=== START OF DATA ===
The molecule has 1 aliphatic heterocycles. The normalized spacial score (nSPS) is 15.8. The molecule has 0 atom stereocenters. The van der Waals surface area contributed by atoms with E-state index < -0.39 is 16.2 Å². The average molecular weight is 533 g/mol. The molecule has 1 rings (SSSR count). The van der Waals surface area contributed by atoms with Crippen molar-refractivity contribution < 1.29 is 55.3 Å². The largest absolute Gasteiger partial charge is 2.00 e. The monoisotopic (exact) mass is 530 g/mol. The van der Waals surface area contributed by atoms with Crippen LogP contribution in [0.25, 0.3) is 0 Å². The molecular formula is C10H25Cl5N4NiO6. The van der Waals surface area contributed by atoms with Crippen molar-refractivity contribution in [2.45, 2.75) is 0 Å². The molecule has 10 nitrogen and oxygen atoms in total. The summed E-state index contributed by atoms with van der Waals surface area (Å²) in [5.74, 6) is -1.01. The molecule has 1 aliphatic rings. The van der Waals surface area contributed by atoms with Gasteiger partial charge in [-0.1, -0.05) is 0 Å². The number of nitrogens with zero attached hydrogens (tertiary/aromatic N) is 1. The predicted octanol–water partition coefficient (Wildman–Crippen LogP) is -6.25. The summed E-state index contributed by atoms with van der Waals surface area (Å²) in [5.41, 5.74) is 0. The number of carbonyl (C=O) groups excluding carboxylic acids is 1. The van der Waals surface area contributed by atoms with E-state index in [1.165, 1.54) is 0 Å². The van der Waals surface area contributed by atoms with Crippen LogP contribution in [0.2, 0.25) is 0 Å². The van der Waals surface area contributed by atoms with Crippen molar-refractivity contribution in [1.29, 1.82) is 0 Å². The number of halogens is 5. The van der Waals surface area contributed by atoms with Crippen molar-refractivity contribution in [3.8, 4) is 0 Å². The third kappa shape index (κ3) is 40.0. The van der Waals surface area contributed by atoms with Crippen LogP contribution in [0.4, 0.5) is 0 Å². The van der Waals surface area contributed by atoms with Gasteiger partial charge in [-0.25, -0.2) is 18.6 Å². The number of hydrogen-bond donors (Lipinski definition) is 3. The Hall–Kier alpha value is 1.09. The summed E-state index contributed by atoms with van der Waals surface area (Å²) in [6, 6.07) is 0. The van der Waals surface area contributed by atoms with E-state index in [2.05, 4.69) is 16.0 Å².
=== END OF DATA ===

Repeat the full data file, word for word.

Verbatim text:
The molecule has 1 aliphatic heterocycles. The normalized spacial score (nSPS) is 15.8. The molecule has 0 atom stereocenters. The van der Waals surface area contributed by atoms with E-state index < -0.39 is 16.2 Å². The average molecular weight is 533 g/mol. The molecule has 1 rings (SSSR count). The van der Waals surface area contributed by atoms with Crippen molar-refractivity contribution < 1.29 is 55.3 Å². The largest absolute Gasteiger partial charge is 2.00 e. The monoisotopic (exact) mass is 530 g/mol. The van der Waals surface area contributed by atoms with Crippen LogP contribution in [0.25, 0.3) is 0 Å². The molecular formula is C10H25Cl5N4NiO6. The van der Waals surface area contributed by atoms with Crippen molar-refractivity contribution in [2.45, 2.75) is 0 Å². The molecule has 10 nitrogen and oxygen atoms in total. The summed E-state index contributed by atoms with van der Waals surface area (Å²) in [5.74, 6) is -1.01. The molecule has 1 aliphatic rings. The van der Waals surface area contributed by atoms with Gasteiger partial charge in [-0.1, -0.05) is 0 Å². The number of nitrogens with zero attached hydrogens (tertiary/aromatic N) is 1. The predicted octanol–water partition coefficient (Wildman–Crippen LogP) is -6.25. The summed E-state index contributed by atoms with van der Waals surface area (Å²) in [5.41, 5.74) is 0. The number of carbonyl (C=O) groups excluding carboxylic acids is 1. The van der Waals surface area contributed by atoms with E-state index in [1.165, 1.54) is 0 Å². The van der Waals surface area contributed by atoms with Crippen LogP contribution in [0.2, 0.25) is 0 Å². The van der Waals surface area contributed by atoms with Crippen molar-refractivity contribution in [1.29, 1.82) is 0 Å². The number of halogens is 5. The van der Waals surface area contributed by atoms with Crippen molar-refractivity contribution in [3.8, 4) is 0 Å². The third kappa shape index (κ3) is 40.0. The van der Waals surface area contributed by atoms with Crippen LogP contribution in [0.4, 0.5) is 0 Å². The van der Waals surface area contributed by atoms with Gasteiger partial charge in [-0.25, -0.2) is 18.6 Å². The number of hydrogen-bond donors (Lipinski definition) is 3. The Hall–Kier alpha value is 1.09. The summed E-state index contributed by atoms with van der Waals surface area (Å²) in [6, 6.07) is 0. The van der Waals surface area contributed by atoms with E-state index in [2.05, 4.69) is 16.0 Å².